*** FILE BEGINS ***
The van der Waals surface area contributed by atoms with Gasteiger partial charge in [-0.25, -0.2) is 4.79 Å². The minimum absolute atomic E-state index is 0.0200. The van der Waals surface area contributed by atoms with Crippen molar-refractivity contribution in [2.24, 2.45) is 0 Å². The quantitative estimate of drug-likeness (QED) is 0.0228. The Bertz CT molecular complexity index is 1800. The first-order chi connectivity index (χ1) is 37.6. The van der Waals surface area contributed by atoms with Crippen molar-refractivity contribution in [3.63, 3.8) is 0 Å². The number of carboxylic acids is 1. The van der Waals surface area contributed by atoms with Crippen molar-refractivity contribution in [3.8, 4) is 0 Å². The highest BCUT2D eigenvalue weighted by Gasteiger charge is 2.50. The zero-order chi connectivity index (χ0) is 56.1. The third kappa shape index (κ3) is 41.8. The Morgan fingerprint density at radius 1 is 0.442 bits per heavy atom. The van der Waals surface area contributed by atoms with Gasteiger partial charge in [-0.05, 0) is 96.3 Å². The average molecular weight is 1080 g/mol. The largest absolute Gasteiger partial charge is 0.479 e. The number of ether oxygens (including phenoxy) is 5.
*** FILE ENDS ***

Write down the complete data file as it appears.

The van der Waals surface area contributed by atoms with Gasteiger partial charge in [-0.25, -0.2) is 4.79 Å². The minimum absolute atomic E-state index is 0.0200. The van der Waals surface area contributed by atoms with Crippen molar-refractivity contribution in [2.24, 2.45) is 0 Å². The quantitative estimate of drug-likeness (QED) is 0.0228. The Bertz CT molecular complexity index is 1800. The first-order chi connectivity index (χ1) is 37.6. The van der Waals surface area contributed by atoms with Crippen molar-refractivity contribution in [3.63, 3.8) is 0 Å². The number of carboxylic acids is 1. The van der Waals surface area contributed by atoms with Crippen molar-refractivity contribution in [3.8, 4) is 0 Å². The highest BCUT2D eigenvalue weighted by Gasteiger charge is 2.50. The zero-order chi connectivity index (χ0) is 56.1. The third kappa shape index (κ3) is 41.8. The Morgan fingerprint density at radius 1 is 0.442 bits per heavy atom. The van der Waals surface area contributed by atoms with Gasteiger partial charge in [-0.05, 0) is 96.3 Å². The average molecular weight is 1080 g/mol. The largest absolute Gasteiger partial charge is 0.479 e. The number of ether oxygens (including phenoxy) is 5.